The source code of the baseline, as well as a direct link to the VirtualStaining Dataset, is available in the GitLab repository12. The installation of Python and Jupyter using the virtual environment is recommended, with the necessary technical instruction supplied in the “ReadMe.md” inside the repository.
Ljosa, V., Sokolnicki, K. L. & Carpenter, A. E. Annotated high-throughput microscopy image sets for validation. Nature methods 9, 637–637 (2012).
Vicar, T., Raudenska, M., Gumulec, J. & Balvan, J. The quantitative-phase dynamics of apoptosis and lytic cell death. Scientific reports 10, 1566 (2020).
Edlund, C. et al. LIVECell – a large-scale dataset for label-free live cell segmentation. Nature methods 18, 1038–1045 (2021).
Gelasca, E. D., Byun, J., Obara, B. & Manjunath, B. Evaluation and benchmark for biological image segmentation. In 15th IEEE international conference on image processing, 1816–1819 (IEEE, 2008).
Gupta, A. & Gupta, R. ISBI 2019 C-NMC challenge: Classification in cancer cell imaging. Lecture Notes in Bioengineering (2019).
Alam, M. M. & Islam, M. T. Machine learning approach of automatic identification and counting of blood cells. Healthcare technology letters 6, 103–108 (2019).
Schwendy, M., Unger, R. E. & Parekh, S. H. EVICAN – a balanced dataset for algorithm development in cell and nucleus segmentation. Bioinformatics 36, 3863–3870 (2020).
Trizna, E. et al. VirtualStaining Dataset. Figshare. https://doi.org/10.6084/m9.figshare.21971558.v1 (2023).
Bogachev, M. I. et al. Fast and simple tool for the quantification of biofilm-embedded cells sub-populations from fluorescent microscopic images. PLoS One 13, e0193267 (2018).
Ronneberger, O., Fischer, P. & Brox, T. U-Net: Convolutional networks for biomedical image segmentation. In Medical Image Computing and Computer-Assisted Intervention–MICCAI 2015: 18th International Conference, Munich, Germany, October 5-9, 2015, Proceedings, Part III 18, 234–241 (Springer, 2015).
Loshchilov, I. & Hutter, F. Decoupled weight decay regularization. In International Conference on Learning Representations (2019).
Trizna, E. et al. VirtualStaining Dataset. Baseline code. GitHub. https://gitlab.com/digiratory/biomedimaging/virtualstaining-dataset (2023).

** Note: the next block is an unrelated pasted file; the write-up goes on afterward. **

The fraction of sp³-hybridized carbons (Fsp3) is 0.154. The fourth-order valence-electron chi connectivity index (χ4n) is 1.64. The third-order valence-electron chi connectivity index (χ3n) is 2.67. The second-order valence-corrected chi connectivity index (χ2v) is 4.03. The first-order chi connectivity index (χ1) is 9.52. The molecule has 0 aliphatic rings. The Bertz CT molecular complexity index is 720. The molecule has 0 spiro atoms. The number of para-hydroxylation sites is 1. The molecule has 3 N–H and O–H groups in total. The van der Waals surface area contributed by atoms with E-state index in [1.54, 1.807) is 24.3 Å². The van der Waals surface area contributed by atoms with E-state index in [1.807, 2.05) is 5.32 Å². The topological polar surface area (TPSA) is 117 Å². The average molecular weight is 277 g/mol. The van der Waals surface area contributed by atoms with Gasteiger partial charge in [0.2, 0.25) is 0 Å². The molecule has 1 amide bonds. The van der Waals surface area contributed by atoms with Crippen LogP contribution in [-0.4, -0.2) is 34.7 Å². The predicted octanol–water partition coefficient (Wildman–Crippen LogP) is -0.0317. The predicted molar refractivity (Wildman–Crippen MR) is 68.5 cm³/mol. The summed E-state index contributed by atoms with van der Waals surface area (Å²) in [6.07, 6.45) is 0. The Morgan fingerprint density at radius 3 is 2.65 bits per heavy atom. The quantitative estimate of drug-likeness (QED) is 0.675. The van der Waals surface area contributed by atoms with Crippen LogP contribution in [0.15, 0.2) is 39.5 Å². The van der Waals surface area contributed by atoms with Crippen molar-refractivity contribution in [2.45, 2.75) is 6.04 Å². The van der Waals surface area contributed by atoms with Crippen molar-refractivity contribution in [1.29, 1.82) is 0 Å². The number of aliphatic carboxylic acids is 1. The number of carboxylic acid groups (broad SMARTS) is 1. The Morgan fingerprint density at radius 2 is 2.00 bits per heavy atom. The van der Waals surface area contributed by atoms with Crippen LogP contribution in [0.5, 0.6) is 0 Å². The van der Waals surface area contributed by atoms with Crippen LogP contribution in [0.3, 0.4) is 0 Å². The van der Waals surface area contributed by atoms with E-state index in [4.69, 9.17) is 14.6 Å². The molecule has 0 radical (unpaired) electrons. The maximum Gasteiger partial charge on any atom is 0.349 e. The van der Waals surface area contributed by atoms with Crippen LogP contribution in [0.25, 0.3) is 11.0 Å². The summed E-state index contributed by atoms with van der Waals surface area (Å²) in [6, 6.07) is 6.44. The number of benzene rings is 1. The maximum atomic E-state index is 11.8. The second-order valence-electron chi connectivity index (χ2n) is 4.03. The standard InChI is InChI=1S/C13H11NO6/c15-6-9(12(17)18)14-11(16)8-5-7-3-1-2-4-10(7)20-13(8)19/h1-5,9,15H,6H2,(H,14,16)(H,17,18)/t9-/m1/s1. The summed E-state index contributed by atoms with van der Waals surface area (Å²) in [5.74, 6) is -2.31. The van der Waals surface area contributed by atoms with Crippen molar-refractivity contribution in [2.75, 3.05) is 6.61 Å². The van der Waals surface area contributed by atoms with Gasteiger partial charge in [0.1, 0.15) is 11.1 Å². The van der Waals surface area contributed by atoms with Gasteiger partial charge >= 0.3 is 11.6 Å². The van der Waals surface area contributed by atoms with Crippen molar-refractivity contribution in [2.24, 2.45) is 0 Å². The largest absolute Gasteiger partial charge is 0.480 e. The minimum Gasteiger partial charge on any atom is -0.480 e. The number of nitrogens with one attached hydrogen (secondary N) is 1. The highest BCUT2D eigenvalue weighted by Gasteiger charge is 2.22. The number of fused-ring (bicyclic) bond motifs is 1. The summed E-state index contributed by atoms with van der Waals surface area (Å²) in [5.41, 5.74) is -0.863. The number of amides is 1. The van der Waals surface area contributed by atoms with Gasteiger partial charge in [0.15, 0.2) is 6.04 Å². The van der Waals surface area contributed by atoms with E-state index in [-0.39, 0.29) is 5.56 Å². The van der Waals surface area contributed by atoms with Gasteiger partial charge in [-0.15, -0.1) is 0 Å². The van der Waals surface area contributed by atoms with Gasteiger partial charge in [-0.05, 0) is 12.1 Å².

This work was funded by the subsidy allocated to Kazan Federal University as a part of the state assignment in the sphere of scientific activities (project No. FZSM-2022-0017).
The authors declare no competing interests.
Publisher’s note Springer Nature remains neutral with regard to jurisdictional claims in published maps and institutional affiliations.
Rights and permissions
Open Access This article is licensed under a Creative Commons Attribution 4.0 International License, which permits use, sharing, adaptation, distribution and reproduction in any medium or format, as long as you give appropriate credit to the original author(s) and the source, provide a link to the Creative Commons license, and indicate if changes were made. The images or other third party material in this article are included in the article’s Creative Commons license, unless indicated otherwise in a credit line to the material. If material is not included in the article’s Creative Commons license and your intended use is not permitted by statutory regulation or exceeds the permitted use, you will need to obtain permission directly from the copyright holder. To view a copy of this license, visit http://creativecommons.org/licenses/by/4.0/.
About this article
Cite this article
Trizna, E.Y., Sinitca, A.M., Lyanova, A.I. et al. Brightfield vs Fluorescent Staining Dataset–A Test Bed Image Set for Machine Learning based Virtual Staining. Sci Data 10, 160 (2023). https://doi.org/10.1038/s41597-023-02065-7